You know, so many folks that we meet, that I meet through my work, one of the big things that stops them is the fear of being judged or criticized. Especially in an environment where we’re obviously encouraging folks to share their work online, which is where people comment, and there’s all kinds of feedback we’ll call it with bunny ears.
I love the trick that you have to navigate this, and I want you to explain it. Calling it “the work.” Can you talk to us about what that means and how it can help, especially if we have a fear of being judged or criticized?
Chase Jarvis: Sure. I think the most appropriate way to start the answer to that is to say you are not your work. You are a human being. You have a history, a past, a life. You have a present. You’re present right now. And you’ll have a future. The things that you do and the thoughts that you have, and where you’re going, your good stuff and your bad stuff, does not equal you.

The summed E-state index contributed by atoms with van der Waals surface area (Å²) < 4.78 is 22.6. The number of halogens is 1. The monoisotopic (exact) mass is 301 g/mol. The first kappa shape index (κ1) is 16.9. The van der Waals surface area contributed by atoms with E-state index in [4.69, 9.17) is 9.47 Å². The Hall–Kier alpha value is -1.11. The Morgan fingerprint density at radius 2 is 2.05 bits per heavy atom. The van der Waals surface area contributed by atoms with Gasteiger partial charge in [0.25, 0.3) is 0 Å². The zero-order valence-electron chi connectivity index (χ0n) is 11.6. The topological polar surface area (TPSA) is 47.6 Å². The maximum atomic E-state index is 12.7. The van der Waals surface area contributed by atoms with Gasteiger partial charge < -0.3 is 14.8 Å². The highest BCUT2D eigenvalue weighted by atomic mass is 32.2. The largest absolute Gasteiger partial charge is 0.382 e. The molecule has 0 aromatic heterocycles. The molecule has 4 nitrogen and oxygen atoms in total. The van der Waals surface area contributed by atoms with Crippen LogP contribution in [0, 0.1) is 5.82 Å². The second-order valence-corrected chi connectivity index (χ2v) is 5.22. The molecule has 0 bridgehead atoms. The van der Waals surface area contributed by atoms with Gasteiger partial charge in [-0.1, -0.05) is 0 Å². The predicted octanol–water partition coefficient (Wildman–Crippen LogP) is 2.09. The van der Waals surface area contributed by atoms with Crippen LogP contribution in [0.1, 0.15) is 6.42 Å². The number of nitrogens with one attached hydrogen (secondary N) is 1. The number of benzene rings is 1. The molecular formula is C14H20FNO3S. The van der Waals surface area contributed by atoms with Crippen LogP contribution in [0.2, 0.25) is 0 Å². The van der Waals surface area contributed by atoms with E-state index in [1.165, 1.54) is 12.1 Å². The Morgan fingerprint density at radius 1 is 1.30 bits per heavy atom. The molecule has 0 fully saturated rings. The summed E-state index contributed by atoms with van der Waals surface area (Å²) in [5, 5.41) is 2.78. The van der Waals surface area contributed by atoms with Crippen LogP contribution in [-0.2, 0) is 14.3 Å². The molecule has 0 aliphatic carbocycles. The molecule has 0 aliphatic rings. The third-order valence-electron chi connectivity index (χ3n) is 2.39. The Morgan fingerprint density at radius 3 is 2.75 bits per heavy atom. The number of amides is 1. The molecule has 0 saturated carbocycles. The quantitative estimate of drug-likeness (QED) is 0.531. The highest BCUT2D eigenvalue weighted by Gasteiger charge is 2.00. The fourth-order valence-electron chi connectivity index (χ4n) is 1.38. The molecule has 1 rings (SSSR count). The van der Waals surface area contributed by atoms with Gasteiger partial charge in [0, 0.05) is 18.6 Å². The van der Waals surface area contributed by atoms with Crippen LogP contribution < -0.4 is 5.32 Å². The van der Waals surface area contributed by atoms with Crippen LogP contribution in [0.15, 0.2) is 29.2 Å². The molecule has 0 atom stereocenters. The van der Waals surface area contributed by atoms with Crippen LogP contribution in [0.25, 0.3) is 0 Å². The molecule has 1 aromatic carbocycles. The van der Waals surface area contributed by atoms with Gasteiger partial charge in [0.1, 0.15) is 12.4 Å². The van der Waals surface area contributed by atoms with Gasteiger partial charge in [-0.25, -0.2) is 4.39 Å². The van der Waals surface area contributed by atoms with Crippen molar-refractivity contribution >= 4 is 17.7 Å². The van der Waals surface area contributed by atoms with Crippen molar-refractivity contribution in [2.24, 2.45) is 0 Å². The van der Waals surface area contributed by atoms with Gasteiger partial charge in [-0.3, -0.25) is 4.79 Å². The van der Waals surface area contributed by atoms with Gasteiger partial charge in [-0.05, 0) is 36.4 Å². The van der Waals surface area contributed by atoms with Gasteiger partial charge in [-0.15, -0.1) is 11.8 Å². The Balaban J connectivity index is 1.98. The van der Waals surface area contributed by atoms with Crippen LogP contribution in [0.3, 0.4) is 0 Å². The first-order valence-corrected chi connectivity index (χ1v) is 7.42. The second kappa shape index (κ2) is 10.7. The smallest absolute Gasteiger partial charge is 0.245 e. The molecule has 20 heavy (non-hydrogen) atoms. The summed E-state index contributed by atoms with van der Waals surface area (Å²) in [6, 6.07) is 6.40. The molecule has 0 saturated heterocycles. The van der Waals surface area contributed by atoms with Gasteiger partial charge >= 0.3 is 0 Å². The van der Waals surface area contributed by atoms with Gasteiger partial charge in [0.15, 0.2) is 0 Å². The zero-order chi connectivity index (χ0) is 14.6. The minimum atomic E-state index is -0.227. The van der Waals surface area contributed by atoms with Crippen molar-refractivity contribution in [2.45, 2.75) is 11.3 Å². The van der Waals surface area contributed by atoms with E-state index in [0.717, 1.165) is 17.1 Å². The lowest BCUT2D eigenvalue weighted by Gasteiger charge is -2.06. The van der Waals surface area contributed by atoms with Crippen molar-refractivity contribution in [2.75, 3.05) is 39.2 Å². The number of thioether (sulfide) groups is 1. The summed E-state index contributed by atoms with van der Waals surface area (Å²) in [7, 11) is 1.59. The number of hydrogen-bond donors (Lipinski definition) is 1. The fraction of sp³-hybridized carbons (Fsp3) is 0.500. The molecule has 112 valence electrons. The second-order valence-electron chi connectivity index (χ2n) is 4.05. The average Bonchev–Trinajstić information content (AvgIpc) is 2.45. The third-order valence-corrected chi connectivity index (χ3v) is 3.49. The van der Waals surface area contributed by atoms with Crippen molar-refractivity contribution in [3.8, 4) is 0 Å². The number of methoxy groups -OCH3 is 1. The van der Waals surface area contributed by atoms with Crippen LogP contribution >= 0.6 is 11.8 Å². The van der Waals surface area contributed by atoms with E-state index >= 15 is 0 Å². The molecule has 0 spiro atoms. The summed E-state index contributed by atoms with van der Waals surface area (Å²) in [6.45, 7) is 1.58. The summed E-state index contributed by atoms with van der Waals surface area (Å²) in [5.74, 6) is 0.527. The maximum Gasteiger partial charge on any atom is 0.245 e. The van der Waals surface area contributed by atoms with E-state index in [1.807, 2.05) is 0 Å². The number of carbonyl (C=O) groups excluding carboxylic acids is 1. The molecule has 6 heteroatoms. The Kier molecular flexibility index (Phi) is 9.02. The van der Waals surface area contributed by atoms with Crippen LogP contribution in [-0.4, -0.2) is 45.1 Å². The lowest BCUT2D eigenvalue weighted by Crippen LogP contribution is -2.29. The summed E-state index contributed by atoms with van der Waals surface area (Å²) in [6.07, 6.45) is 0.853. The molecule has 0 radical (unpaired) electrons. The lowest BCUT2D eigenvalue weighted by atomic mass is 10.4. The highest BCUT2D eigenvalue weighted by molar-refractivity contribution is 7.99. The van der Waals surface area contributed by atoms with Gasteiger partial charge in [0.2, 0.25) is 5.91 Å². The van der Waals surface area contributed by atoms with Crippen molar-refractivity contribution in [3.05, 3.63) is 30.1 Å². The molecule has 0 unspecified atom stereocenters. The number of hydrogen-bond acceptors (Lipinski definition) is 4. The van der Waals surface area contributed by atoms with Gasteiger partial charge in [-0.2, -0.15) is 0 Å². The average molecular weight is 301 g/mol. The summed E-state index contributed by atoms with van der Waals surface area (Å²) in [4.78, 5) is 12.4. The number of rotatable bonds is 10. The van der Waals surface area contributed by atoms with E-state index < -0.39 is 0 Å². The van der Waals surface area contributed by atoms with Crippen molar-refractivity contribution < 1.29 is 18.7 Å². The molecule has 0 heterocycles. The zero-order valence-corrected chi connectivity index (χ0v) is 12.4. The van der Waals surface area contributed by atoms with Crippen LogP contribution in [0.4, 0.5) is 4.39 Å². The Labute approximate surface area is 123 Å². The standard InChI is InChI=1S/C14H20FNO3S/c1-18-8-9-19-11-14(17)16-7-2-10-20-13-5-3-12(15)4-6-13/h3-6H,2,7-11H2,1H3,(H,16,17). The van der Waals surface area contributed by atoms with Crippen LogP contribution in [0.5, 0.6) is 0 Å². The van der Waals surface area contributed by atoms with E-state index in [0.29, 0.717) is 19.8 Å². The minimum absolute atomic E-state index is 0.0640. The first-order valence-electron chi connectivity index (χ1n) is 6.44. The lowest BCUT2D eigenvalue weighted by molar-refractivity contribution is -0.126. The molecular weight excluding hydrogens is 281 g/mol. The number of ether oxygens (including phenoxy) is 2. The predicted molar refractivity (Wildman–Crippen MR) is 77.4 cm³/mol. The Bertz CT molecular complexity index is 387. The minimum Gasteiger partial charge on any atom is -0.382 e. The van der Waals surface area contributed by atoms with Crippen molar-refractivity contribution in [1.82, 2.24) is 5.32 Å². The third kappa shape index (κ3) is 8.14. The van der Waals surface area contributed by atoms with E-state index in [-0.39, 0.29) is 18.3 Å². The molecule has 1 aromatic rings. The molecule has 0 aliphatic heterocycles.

The same is true if you start to think about it, the work you make, especially in a creative capacity where you’re trying to experiment and find yourself, connect with yourself, connect with other people. Put work out into the world. Take chances, take risks.
If we just glue our identity to whatever we’re pushing out in the world, it’s really, really easy to… Because if you’re doing anything, right, of meaning, that’s meaningful to you, some people are going to like it, some people are not going to like it. It’s so native and natural to feel that there’s us and them, me and you.
When you start to let go of that and realize, all right, I’m going to do what I’m going to do. If I’ve got this set of goals and I aspire to do these things with these people, and in order to do that, in order to tap into that sort of self awareness and fulfillment, I can’t do it without taking risks, without being judged, without… I just find that it’s a very simple tool to disconnect you from the reception and/or perceived result of the work.